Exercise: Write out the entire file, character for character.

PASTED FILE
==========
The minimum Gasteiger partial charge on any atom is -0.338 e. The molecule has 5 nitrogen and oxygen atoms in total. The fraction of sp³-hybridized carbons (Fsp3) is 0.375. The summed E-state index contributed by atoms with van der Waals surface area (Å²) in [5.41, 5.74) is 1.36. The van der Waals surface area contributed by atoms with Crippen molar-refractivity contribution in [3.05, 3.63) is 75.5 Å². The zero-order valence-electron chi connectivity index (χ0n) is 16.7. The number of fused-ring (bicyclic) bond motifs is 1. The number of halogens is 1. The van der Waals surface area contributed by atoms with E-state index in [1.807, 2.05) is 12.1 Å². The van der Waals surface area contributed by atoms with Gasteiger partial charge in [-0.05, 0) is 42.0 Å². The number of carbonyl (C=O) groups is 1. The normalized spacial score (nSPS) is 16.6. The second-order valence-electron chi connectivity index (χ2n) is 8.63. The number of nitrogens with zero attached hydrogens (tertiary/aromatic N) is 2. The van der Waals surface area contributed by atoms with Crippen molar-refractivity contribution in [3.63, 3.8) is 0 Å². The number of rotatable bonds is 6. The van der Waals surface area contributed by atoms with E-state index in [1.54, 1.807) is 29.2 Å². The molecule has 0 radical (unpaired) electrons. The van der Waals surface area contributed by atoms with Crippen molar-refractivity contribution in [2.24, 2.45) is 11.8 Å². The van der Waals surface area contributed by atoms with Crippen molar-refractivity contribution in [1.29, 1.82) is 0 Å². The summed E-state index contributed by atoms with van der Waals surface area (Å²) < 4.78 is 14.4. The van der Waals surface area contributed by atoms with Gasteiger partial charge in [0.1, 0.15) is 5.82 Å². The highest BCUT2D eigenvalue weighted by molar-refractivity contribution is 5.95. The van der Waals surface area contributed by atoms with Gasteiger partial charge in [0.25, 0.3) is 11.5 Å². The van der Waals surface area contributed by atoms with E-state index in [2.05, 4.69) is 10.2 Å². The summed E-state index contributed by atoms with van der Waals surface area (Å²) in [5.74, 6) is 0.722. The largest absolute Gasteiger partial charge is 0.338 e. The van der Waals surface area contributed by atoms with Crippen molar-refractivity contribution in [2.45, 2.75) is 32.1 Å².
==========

The minimum Gasteiger partial charge on any atom is -0.338 e. The molecule has 5 nitrogen and oxygen atoms in total. The fraction of sp³-hybridized carbons (Fsp3) is 0.375. The summed E-state index contributed by atoms with van der Waals surface area (Å²) in [5.41, 5.74) is 1.36. The van der Waals surface area contributed by atoms with Crippen molar-refractivity contribution in [3.05, 3.63) is 75.5 Å². The zero-order valence-electron chi connectivity index (χ0n) is 16.7. The number of fused-ring (bicyclic) bond motifs is 1. The number of halogens is 1. The van der Waals surface area contributed by atoms with E-state index in [1.807, 2.05) is 12.1 Å². The van der Waals surface area contributed by atoms with Gasteiger partial charge in [-0.05, 0) is 42.0 Å². The number of carbonyl (C=O) groups is 1. The normalized spacial score (nSPS) is 16.6. The second-order valence-electron chi connectivity index (χ2n) is 8.63. The number of nitrogens with zero attached hydrogens (tertiary/aromatic N) is 2. The van der Waals surface area contributed by atoms with Crippen molar-refractivity contribution in [3.63, 3.8) is 0 Å². The number of rotatable bonds is 6. The van der Waals surface area contributed by atoms with E-state index in [1.54, 1.807) is 29.2 Å². The molecule has 0 radical (unpaired) electrons. The van der Waals surface area contributed by atoms with Crippen molar-refractivity contribution in [2.24, 2.45) is 11.8 Å². The van der Waals surface area contributed by atoms with Crippen molar-refractivity contribution in [1.29, 1.82) is 0 Å². The summed E-state index contributed by atoms with van der Waals surface area (Å²) < 4.78 is 14.4. The van der Waals surface area contributed by atoms with Gasteiger partial charge in [0.1, 0.15) is 5.82 Å². The highest BCUT2D eigenvalue weighted by molar-refractivity contribution is 5.95. The van der Waals surface area contributed by atoms with Gasteiger partial charge in [0.25, 0.3) is 11.5 Å². The van der Waals surface area contributed by atoms with E-state index in [2.05, 4.69) is 10.2 Å². The summed E-state index contributed by atoms with van der Waals surface area (Å²) in [5.74, 6) is 0.722. The largest absolute Gasteiger partial charge is 0.338 e. The van der Waals surface area contributed by atoms with Crippen molar-refractivity contribution in [2.45, 2.75) is 32.1 Å².